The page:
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We use Hibernate/JPA, Spring, Spring Data and Spring Security in our application. I have a standard User entity which is mapped using JPA. Further, I have a UserRepository

public interface UserRepository extends CrudRepository<User, Long> {
    List<User> findByUsername(String username);
}

which follows the Spring Data convention for naming query methods. I have an entity

@Entity
public class Foo extends AbstractAuditable<User, Long> {
    private String name;
}

I want to use Spring Data auditing support. (As descripe here.) Hence I created a AuditorService as follows:

@Service
public class AuditorService implements AuditorAware<User> {

    private UserRepository userRepository;

    @Override
    public User getCurrentAuditor() {
        String username = SecurityContextHolder.getContext().getAuthentication().getName();
        List<User> users = userRepository.findByUsername(username);
        if (users.size() > 0) {
            return users.get(0);
        } else {
            throw new IllegalArgumentException();
        }
    }

    @Autowired
    public void setUserService(UserService userService) {
        this.userService = userService;
    }
}

When I create a method

@Transactional
public void createFoo() {
    Foo bar = new Foo(); 
    fooRepository.save(foo);
}

Where everything is correctly wired and FooRepository is a Spring Data CrudRepository. Then a StackOverflowError is thrown since the the call to findByUsername seems to trigger hibernate to flush the data to the database which triggers AuditingEntityListener who calls AuditorService#getCurrentAuditor which again triggers a flush and so on.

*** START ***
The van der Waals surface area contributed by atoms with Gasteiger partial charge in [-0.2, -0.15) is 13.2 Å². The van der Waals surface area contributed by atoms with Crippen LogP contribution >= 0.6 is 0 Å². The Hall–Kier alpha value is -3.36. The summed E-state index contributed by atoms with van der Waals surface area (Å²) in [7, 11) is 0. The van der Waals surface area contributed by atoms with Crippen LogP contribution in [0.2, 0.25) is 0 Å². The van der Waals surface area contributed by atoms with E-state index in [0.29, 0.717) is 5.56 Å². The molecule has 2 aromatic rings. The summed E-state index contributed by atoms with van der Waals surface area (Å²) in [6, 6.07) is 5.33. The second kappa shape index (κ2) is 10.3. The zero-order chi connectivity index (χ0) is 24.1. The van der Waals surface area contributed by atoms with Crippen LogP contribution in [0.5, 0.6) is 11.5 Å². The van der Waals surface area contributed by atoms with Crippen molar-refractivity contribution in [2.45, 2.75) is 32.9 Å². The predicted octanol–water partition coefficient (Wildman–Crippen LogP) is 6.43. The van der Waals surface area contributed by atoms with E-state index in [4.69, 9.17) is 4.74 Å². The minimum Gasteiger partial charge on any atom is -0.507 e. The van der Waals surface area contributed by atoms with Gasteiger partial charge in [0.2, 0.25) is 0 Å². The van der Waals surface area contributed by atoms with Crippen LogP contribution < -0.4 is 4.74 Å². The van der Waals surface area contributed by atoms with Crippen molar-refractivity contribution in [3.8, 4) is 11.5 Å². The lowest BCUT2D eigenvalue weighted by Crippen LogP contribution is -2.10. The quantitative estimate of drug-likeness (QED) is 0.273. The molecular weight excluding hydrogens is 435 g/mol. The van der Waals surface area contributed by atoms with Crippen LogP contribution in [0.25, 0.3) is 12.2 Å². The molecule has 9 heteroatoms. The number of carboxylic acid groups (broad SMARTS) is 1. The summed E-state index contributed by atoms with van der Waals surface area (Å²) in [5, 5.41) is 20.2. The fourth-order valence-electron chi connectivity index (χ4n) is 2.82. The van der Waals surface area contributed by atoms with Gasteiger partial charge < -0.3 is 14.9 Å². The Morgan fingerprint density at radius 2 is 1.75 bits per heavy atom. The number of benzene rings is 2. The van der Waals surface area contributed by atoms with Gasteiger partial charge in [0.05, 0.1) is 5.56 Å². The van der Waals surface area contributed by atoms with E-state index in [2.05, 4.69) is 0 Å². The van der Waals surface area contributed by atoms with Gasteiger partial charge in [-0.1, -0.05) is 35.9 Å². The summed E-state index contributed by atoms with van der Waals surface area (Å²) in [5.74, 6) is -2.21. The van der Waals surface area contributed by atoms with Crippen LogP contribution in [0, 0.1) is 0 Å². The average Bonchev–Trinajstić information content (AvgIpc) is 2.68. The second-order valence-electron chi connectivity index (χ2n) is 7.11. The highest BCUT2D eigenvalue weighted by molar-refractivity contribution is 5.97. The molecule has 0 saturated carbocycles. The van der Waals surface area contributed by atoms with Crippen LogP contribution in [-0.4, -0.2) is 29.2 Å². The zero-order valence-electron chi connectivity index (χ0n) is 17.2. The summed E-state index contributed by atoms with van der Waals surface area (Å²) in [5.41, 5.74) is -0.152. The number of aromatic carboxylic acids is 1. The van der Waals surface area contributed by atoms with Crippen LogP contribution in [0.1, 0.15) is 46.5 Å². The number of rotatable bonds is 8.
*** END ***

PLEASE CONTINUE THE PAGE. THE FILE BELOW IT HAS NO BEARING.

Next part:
How to avoid this recursion? Is there a "canonical way" to load the User entity? Or is there a way to prevent Hibernate/JPA from flushing?

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3 Answers 3

up vote 2 down vote accepted

The solution is not to fetch the User record in the AuditorAware implementation. This triggers the described loop, since a select query triggers a flush (this is the case since Hibernate/JPA wants to write the data to the database to commit the transaction before executing the select), which triggers a call to AuditorAware#getCurrentAuditor.

The solution is to store the User record in the UserDetails provided to Spring Security. Hence I created my own implementation:

public class UserAwareUserDetails implements UserDetails {

    private final User user;
    private final Collection<? extends GrantedAuthority> grantedAuthorities;

    public UserAwareUserDetails(User user) {
        this(user, new ArrayList<GrantedAuthority>());
    }

    public UserAwareUserDetails(User user, Collection<? extends GrantedAuthority> grantedAuthorities) {
        this.user = user;
        this.grantedAuthorities = grantedAuthorities;
    }

    @Override
    public Collection<? extends GrantedAuthority> getAuthorities() {
        return grantedAuthorities;
    }

    @Override
    public String getPassword() {